The group funded four students last year, and will bump that number up to 11 for the 2013-2014 school year. All of the students graduated from Allen Hancock College, a two-year institution in central California that 13th Avenue partners with, and many are first-generation college students.
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Each student funded by 13th Avenue signs a "human capital contract," agreeing to pay 6 percent of their future earnings back to the organization. That money will in turn finance a new set of students.
This approach has garnered its share of criticism, says CEO Bob Whelan.
"We've run into comments like, 'Oh, this is indentured servitude, to have a student commit a certain percentage of future income,'" he says. "It's more like venture capital. Except we're not investing in companies, we're investing in students."
Even students the organization serves wondered what the catch was, says Eddie Triste, 32, a veteran and senior at Sacramento State University.
"At first we're all hesitant of like, 'What do you mean you want to invest in us?'" says Triste, who was raised in a Central Valley community populated by field laborers. "Where I grew up, we really don't trust people a lot."
Triste, a sociology major who plans to pursue a Ph.D. and eventually run his own outreach organization, would have continued his education without the help of 13th Avenue, but money would have been a constant point of stress, he says.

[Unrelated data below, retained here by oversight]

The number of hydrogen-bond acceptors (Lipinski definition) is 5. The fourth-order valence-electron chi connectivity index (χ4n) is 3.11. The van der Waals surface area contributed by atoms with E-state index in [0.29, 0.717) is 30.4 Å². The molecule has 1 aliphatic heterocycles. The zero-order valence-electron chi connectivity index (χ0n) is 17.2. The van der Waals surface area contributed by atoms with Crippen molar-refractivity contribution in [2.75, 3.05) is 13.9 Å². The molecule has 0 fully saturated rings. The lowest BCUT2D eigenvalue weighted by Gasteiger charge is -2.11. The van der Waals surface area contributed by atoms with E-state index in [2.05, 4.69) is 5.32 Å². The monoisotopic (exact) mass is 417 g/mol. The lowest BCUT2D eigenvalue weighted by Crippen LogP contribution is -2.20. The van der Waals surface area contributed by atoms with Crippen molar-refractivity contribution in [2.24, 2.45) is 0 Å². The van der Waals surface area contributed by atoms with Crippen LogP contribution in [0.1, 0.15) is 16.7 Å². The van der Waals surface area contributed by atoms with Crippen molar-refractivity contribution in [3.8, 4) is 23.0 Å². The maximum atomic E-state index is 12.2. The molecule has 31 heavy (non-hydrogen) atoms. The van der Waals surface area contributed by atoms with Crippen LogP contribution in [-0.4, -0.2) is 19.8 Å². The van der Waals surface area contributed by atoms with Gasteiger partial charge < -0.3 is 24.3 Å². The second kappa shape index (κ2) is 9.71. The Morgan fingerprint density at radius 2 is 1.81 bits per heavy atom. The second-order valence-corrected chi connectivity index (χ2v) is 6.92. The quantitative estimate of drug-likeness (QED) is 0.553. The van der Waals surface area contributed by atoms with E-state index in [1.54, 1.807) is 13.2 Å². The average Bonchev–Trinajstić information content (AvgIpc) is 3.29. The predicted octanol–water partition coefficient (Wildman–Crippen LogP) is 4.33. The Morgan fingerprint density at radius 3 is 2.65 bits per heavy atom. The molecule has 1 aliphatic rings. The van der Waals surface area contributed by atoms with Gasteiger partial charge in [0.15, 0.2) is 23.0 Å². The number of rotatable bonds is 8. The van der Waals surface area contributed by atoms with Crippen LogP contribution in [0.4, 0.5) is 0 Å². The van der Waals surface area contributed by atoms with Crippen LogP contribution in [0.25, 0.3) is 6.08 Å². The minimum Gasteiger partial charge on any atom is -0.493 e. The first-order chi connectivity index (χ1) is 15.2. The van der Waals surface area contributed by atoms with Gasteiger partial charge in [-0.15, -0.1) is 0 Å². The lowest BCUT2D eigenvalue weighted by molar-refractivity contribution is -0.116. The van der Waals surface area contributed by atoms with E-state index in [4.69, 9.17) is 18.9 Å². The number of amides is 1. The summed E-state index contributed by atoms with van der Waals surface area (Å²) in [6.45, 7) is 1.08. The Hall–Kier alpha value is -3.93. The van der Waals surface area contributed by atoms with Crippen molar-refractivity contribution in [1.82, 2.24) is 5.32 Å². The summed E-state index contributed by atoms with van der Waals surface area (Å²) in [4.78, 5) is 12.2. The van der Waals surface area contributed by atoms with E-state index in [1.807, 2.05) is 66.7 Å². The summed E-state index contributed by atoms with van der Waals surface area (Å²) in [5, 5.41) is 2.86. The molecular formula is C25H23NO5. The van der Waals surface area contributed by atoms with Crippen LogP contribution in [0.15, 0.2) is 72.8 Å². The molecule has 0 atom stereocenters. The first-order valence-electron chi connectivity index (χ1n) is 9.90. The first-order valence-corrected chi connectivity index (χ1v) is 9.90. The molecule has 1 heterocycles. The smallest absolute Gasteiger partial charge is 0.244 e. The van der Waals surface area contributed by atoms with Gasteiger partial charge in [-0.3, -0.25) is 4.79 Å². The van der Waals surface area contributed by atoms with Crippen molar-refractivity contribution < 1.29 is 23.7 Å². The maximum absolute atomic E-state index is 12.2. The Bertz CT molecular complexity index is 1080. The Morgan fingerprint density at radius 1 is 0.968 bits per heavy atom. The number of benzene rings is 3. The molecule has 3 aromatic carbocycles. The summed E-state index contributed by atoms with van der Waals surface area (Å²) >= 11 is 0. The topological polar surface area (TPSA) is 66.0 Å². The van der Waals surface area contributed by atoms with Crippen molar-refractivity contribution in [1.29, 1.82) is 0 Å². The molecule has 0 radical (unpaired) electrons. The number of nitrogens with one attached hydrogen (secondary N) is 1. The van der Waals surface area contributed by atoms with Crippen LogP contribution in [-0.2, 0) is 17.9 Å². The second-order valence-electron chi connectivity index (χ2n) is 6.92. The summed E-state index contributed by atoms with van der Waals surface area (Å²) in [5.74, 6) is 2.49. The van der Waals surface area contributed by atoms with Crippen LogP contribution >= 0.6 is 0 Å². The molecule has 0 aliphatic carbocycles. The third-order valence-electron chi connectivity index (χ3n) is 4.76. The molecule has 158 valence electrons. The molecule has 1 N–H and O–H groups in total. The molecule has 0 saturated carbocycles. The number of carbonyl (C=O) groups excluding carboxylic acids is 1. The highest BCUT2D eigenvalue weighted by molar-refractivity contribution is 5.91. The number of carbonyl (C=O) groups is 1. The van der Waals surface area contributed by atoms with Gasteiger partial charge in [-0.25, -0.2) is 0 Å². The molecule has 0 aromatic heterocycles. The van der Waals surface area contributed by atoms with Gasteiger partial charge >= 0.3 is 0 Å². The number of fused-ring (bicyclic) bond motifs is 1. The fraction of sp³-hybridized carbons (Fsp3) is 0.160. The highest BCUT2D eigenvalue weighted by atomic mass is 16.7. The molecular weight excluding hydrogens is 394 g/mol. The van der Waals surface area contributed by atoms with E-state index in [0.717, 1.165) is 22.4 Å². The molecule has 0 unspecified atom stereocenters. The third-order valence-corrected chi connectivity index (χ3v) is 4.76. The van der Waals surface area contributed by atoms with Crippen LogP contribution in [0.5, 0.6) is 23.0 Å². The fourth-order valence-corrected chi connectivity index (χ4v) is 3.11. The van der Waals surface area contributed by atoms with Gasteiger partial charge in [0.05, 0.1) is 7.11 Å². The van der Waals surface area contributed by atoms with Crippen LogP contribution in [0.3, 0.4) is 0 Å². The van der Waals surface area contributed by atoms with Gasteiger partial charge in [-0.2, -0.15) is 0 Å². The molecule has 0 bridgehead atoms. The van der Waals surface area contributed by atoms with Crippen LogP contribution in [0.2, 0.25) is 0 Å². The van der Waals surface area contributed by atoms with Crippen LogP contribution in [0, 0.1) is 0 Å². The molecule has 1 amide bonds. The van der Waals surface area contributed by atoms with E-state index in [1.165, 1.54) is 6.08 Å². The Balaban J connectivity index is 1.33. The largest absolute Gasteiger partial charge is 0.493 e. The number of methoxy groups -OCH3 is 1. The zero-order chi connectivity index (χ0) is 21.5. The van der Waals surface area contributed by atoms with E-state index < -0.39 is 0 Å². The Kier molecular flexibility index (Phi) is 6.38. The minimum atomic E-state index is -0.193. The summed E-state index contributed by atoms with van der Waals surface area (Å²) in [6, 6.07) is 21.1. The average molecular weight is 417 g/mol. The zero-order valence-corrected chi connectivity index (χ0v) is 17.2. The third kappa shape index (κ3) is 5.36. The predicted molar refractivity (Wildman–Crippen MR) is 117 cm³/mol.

"I've been working for most of my life," says Triste, whose parents never graduated from high school. "There's always been that stress of trying to balance out going to school, paying for school, paying for rent, helping my family out. Those things, they always collided with each other."
Both Whelan and LoCascio present their models as solutions to the so-called student debt crisis, but others have their doubts.
Eyra Perez, executive director of the San Antonio Education Partnership, points out that these plans don't tackle the issue of financial illiteracy, which even Whelan cites as one of the biggest challenges his organization faces.
Financial aid reformers also need to take a multipronged approach to fixing the system, she says, and consider the needs of a variety of communities, such as low-income and minority students.
"I think it's great that we're looking at it and thinking outside of the box," says Perez. "But what works in Oregon won't necessarily work in Texas."
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